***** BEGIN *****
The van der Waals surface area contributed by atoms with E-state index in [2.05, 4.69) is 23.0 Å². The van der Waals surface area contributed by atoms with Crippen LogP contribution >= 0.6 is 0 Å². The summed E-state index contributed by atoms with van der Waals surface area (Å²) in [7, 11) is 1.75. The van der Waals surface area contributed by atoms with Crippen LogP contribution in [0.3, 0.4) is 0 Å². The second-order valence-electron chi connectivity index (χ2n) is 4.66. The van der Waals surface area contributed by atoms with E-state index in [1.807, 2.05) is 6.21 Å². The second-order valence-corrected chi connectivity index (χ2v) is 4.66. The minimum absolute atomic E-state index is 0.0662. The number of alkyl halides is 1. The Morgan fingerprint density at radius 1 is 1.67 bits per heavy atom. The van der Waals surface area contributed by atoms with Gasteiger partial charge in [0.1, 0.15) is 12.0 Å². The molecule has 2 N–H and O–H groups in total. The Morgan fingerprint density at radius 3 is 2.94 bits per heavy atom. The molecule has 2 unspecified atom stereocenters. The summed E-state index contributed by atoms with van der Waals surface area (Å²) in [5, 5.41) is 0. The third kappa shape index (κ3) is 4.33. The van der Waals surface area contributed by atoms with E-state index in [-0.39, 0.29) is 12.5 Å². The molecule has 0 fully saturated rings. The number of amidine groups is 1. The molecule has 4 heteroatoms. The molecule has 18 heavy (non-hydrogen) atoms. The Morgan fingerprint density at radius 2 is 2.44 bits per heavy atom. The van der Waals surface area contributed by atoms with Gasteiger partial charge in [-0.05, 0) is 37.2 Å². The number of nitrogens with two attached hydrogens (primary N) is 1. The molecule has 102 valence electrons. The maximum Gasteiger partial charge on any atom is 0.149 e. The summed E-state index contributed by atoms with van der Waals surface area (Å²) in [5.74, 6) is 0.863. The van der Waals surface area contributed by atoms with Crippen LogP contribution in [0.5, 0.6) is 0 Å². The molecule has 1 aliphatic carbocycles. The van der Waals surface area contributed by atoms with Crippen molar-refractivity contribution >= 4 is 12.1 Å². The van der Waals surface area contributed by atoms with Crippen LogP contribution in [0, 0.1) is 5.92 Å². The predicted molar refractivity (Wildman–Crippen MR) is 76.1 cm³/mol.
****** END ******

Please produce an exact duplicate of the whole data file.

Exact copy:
The van der Waals surface area contributed by atoms with E-state index in [2.05, 4.69) is 23.0 Å². The van der Waals surface area contributed by atoms with Crippen LogP contribution >= 0.6 is 0 Å². The summed E-state index contributed by atoms with van der Waals surface area (Å²) in [7, 11) is 1.75. The van der Waals surface area contributed by atoms with Crippen LogP contribution in [0.3, 0.4) is 0 Å². The second-order valence-electron chi connectivity index (χ2n) is 4.66. The van der Waals surface area contributed by atoms with E-state index in [1.807, 2.05) is 6.21 Å². The second-order valence-corrected chi connectivity index (χ2v) is 4.66. The minimum absolute atomic E-state index is 0.0662. The number of alkyl halides is 1. The Morgan fingerprint density at radius 1 is 1.67 bits per heavy atom. The van der Waals surface area contributed by atoms with Gasteiger partial charge in [0.1, 0.15) is 12.0 Å². The molecule has 2 N–H and O–H groups in total. The Morgan fingerprint density at radius 3 is 2.94 bits per heavy atom. The molecule has 2 unspecified atom stereocenters. The summed E-state index contributed by atoms with van der Waals surface area (Å²) in [5, 5.41) is 0. The third kappa shape index (κ3) is 4.33. The van der Waals surface area contributed by atoms with E-state index in [-0.39, 0.29) is 12.5 Å². The molecule has 0 fully saturated rings. The number of amidine groups is 1. The molecule has 4 heteroatoms. The molecule has 18 heavy (non-hydrogen) atoms. The Morgan fingerprint density at radius 2 is 2.44 bits per heavy atom. The van der Waals surface area contributed by atoms with Gasteiger partial charge in [-0.05, 0) is 37.2 Å². The number of nitrogens with two attached hydrogens (primary N) is 1. The molecule has 102 valence electrons. The maximum Gasteiger partial charge on any atom is 0.149 e. The summed E-state index contributed by atoms with van der Waals surface area (Å²) in [5.74, 6) is 0.863. The van der Waals surface area contributed by atoms with Crippen LogP contribution in [0.5, 0.6) is 0 Å². The molecule has 1 aliphatic carbocycles. The van der Waals surface area contributed by atoms with Crippen molar-refractivity contribution >= 4 is 12.1 Å². The van der Waals surface area contributed by atoms with Crippen LogP contribution in [0, 0.1) is 5.92 Å². The predicted molar refractivity (Wildman–Crippen MR) is 76.1 cm³/mol.